Pop culture obsessives writing for the pop culture obsessed.
Pop culture obsessives writing for the pop culture obsessed.

Norway says it's cool if Tom Cruise wants to come film a Mission: Impossible movie in it

Tom Cruise, failing to socially distance himself from a Norwegian cliff in 2018's Mission: Impossible—Fallout.
Tom Cruise, failing to socially distance himself from a Norwegian cliff in 2018's Mission: Impossible—Fallout.
Photo: Paramount Pictures

Good news for anyone who’s ever wanted to see Tom Cruise just absolutely destroy his body while jumping onto a fjord: Norway has announced that the Mission: Impossible franchise has been given a special exemption to the country’s normal coronavirus quarantine procedures. Specifically, the film’s cast and crew won’t have to undergo an extensive (and expensive) 10-day quarantine period before being allowed to film the 7th Mission: Impossible film in a couple of weeks.

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Announcing the exemption, Norwegian officials stressed the importance of continuing to promote the country as a filming and tourism destination (once tourism is not quite such a virally dangerous concept, of course). Plus, hey: Free* phone call with Tom Cruise! “It’s a gorgeous country, I can’t wait to get back there,” the actor said in his call with the country’s Minister Of Culture, expressing the sort of boundless enthusiasm for the nation that Tom Cruise normally reserves for sunshine, tax returns, and everything, ever.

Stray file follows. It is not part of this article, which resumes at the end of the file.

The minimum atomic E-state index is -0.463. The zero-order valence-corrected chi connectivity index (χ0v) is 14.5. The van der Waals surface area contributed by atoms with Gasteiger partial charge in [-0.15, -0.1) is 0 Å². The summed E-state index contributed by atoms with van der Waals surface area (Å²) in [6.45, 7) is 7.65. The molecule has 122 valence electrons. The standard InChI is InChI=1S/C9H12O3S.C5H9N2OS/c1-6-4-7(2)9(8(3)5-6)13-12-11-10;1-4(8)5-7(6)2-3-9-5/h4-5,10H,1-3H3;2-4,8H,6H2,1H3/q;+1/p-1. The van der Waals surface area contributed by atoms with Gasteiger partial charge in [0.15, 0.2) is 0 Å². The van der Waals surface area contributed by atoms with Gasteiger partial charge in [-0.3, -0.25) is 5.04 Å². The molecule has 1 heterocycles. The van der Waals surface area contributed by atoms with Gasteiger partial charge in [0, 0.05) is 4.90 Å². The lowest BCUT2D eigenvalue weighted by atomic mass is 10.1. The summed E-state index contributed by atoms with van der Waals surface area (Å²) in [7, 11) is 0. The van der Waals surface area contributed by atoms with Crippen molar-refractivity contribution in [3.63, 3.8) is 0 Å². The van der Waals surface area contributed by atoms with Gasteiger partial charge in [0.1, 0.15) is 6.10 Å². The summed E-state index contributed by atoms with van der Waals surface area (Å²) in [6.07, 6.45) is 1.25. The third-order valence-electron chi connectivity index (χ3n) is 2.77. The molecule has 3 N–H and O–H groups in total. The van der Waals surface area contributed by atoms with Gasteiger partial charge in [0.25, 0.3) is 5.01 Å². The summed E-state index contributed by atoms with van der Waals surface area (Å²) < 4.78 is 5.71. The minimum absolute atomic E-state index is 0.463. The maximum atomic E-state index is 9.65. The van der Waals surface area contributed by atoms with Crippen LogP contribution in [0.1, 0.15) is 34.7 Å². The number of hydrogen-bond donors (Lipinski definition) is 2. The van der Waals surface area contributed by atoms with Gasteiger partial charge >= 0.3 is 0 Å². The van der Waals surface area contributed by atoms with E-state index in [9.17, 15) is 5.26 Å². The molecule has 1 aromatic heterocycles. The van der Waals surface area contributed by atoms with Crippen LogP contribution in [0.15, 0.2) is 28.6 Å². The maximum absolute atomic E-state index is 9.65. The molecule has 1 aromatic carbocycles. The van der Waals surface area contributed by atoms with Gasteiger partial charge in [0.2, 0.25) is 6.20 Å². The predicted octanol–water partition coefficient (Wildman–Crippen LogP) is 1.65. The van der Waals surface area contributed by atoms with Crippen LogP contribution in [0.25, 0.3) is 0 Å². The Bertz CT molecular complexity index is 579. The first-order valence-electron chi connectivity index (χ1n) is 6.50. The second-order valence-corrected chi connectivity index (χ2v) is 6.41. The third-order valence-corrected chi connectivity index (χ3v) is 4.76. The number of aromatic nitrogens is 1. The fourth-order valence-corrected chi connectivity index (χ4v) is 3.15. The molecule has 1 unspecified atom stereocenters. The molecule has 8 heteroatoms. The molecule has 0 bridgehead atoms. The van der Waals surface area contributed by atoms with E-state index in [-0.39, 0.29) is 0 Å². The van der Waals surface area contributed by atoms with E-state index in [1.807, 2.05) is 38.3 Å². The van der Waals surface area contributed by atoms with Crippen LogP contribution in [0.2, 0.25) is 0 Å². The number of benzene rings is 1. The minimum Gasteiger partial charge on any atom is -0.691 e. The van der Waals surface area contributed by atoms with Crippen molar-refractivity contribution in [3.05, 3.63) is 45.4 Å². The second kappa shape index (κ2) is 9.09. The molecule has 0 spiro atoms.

(*Except for the millions the country is distributing in filming subsidies, obviously.)

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This will be the franchise’s second trip to the Scandinavian nation; the Ways of Nor previously popped up in Mission: Impossible—Fallout, where their scenic cliffs stood in for some geography in the film’s fictitious version of India. Of course, the intervening two years have added all sorts of complications for these kinds of international shoots, especially since Norway has had one of the more restrictive lockdowns in place to attempt to quell the spread of COVID-19. (With notable success, too; the country has logged only 25o or so deaths from the disease, total, and the rate of new cases has slowed to a crawl since May.)

As such, Cruise won’t be allowed to just run around all over the place, jumping on their couches, etc. The entire M:I team will be separated from the Norweigian public entirely; they’ll also have to undergo COVID-19 testing every 48 hours.

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The 7th Mission: Impossible movie—subtitle pending—is currently scheduled for a November 2021 release.

[via Forbes]

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